Police Authority chief slates radical Government reform

North Devon council urged to stand up to new police bill

RADICAL Government reform to change the face of policing has been heavily criticised by the head of the Devon and Cornwall Police Authority.

In a letter to the chief executive of the North Devon Council, Mike Bull urged the local council to stand up to the Government’s new Police Reform and Social Responsibility Bill, describing it as “unwanted, unnecessarily costly and a step backwards for police accountability.”

Due to be introduced in May 2012, the new legislation will essentially abolish police authorities across England and Wales and replace them with directly-elected Police and Crime Commissioners (PCCs.)

In doing this, Prime Minister David Cameron claimed that: “we can forge a direct link between the police and the public, ensuring that the public have a voice in setting police priorities and have the power to hold the police to account for keeping our streets safe and secure.”


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Mr Bull, however, has complained that the proposals are “seriously flawed” and should be “strongly opposed.”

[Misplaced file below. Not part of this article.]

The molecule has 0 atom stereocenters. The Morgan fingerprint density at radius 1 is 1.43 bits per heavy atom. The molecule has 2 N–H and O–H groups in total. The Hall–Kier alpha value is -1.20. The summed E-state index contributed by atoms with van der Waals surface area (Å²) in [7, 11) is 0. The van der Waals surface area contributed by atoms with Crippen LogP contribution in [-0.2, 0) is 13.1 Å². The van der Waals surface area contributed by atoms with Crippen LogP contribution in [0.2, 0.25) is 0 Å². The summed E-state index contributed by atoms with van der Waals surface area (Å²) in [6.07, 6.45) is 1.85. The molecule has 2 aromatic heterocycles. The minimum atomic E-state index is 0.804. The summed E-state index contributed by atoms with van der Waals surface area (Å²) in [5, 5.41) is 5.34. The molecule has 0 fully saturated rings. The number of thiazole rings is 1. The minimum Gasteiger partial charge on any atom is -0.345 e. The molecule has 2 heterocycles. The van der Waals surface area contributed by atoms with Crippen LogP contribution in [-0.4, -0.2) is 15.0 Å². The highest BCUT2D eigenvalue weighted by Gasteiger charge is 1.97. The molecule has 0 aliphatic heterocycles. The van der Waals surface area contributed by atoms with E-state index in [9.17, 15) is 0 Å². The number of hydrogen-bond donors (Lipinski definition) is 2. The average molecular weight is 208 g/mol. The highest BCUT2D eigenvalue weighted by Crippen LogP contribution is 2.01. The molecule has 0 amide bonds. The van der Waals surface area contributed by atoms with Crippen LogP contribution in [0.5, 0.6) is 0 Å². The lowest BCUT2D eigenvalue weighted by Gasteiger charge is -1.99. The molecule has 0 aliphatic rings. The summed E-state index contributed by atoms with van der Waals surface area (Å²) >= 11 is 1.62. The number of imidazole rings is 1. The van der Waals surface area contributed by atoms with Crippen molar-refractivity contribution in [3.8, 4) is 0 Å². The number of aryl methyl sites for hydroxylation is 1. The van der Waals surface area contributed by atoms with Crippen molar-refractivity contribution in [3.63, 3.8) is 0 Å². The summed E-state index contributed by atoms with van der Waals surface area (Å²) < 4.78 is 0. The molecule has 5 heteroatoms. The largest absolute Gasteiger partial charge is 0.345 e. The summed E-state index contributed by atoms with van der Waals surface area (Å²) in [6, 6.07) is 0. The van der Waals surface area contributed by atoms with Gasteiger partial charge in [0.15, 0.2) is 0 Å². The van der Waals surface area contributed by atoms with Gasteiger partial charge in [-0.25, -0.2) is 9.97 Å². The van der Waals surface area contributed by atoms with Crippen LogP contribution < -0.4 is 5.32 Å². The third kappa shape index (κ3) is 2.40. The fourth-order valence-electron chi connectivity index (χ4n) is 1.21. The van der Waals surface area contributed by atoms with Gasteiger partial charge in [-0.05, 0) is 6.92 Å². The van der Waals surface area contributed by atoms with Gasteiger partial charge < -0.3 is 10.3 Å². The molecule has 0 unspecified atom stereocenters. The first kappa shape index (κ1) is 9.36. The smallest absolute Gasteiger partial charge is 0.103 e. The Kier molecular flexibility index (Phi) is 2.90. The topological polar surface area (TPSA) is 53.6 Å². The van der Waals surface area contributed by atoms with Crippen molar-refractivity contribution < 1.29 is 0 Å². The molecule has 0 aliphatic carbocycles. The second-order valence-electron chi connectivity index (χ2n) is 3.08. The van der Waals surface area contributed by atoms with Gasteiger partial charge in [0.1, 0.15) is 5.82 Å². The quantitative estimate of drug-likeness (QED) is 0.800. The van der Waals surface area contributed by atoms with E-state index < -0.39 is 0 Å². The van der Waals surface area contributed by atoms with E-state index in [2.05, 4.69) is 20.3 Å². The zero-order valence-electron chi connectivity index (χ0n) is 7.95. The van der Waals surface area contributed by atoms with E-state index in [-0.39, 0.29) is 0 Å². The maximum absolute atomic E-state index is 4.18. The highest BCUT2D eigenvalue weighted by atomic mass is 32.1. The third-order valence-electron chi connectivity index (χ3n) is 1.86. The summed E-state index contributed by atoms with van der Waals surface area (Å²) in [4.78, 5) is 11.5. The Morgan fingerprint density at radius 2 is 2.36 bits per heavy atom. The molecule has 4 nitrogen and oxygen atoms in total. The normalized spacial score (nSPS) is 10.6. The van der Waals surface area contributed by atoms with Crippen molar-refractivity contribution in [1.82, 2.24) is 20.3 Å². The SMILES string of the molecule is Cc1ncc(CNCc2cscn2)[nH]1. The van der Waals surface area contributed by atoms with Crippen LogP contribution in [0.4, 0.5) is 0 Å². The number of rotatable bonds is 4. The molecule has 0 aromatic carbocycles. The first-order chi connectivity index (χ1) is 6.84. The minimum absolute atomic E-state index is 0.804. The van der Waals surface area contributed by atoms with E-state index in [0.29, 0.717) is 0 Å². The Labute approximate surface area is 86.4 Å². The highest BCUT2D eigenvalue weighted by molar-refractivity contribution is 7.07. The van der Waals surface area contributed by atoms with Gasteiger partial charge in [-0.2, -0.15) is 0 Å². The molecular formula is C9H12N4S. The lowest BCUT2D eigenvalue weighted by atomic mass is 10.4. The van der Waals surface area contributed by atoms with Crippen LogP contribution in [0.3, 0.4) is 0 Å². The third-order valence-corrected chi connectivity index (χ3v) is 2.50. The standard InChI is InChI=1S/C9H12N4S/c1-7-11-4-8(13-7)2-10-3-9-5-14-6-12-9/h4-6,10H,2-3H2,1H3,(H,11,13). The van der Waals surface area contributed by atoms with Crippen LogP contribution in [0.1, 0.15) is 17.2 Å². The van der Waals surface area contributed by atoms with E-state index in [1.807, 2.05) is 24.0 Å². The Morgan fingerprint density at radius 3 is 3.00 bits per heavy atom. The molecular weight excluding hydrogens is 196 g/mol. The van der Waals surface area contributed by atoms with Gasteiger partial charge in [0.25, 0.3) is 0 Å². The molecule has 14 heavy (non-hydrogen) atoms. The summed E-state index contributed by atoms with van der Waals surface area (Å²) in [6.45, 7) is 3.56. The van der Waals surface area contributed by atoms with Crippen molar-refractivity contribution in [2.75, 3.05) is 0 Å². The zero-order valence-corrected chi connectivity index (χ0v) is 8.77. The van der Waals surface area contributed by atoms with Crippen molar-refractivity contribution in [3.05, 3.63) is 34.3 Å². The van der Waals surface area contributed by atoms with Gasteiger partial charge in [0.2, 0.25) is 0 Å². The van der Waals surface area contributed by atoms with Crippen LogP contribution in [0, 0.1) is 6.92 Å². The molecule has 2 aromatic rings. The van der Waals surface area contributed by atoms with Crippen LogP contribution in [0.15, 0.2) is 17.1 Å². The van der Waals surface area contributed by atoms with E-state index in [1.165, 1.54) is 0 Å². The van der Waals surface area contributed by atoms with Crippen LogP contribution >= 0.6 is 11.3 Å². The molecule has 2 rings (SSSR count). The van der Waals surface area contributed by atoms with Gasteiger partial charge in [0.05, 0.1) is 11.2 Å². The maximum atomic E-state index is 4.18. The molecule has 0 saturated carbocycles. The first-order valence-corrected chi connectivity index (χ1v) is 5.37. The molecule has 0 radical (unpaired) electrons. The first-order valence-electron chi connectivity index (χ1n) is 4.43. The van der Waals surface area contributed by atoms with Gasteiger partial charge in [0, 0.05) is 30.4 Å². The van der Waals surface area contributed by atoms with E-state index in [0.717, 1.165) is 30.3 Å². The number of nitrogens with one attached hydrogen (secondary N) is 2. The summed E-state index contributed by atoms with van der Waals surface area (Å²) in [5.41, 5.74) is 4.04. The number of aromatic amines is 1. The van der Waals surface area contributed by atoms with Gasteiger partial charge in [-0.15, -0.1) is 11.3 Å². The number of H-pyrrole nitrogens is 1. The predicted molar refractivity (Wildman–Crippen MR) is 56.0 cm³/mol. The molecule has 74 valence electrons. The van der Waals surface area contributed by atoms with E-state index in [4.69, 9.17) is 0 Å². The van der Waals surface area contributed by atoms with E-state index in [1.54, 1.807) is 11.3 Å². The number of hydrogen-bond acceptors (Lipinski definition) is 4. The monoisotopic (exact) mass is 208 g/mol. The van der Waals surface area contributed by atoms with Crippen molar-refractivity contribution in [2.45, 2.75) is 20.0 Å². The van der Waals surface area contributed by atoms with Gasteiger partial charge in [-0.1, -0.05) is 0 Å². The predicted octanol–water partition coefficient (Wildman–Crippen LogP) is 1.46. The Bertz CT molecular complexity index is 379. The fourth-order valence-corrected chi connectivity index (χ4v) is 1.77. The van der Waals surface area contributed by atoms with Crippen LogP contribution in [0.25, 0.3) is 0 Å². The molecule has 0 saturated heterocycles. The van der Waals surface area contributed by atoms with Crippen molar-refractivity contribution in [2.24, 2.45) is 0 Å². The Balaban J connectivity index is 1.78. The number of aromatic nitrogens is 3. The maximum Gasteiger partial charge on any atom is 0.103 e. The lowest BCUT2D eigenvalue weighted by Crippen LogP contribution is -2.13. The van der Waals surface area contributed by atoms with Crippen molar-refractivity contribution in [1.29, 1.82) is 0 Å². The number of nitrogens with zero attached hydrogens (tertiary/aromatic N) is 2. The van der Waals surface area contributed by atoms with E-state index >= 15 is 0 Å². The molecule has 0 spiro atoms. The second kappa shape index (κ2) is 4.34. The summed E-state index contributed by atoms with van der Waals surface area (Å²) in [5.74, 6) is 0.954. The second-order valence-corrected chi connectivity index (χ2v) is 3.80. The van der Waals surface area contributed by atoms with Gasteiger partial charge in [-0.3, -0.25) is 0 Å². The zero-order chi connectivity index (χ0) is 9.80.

In the letter to Mike Mansell. to be discussed at tomorrow’s Overview and Scrutiny committee meeting, the chairman questioned why the Government was introducing a new system of police governance right in the middle of major attempts to reduce the budget deficit. He estimated that the cost of staging elections for PCCs would be �1.93 million, excluding the commissioner’s salary.

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With regards to the geographic challenge that faces the elected PCC and the vast area that the Devon and Cornwall Force covers, Mr Bull asked: “How can one person sitting in, for example Exeter, represent the views of a community in West Cornwall?

“Under current arrangements,” Mr Bull added, “Police Authority members are drawn from across the two counties including the Isles of Scilly. How can moving from 19 people to one be an improvement in community engagement?”

As a final thought, Mr Bull pointed out that Police Authority meetings have been open to the public and broadcast live on the web for years. However, a PCC will be making decisions by themselves, in private and without debate.

The chairman asked: “How overt and transparent is that going to be?”

Mr Bull strongly urged the Council to express their views on the new legislation, in writing, to the Bill Committee which will be examining the proposals in more depth.

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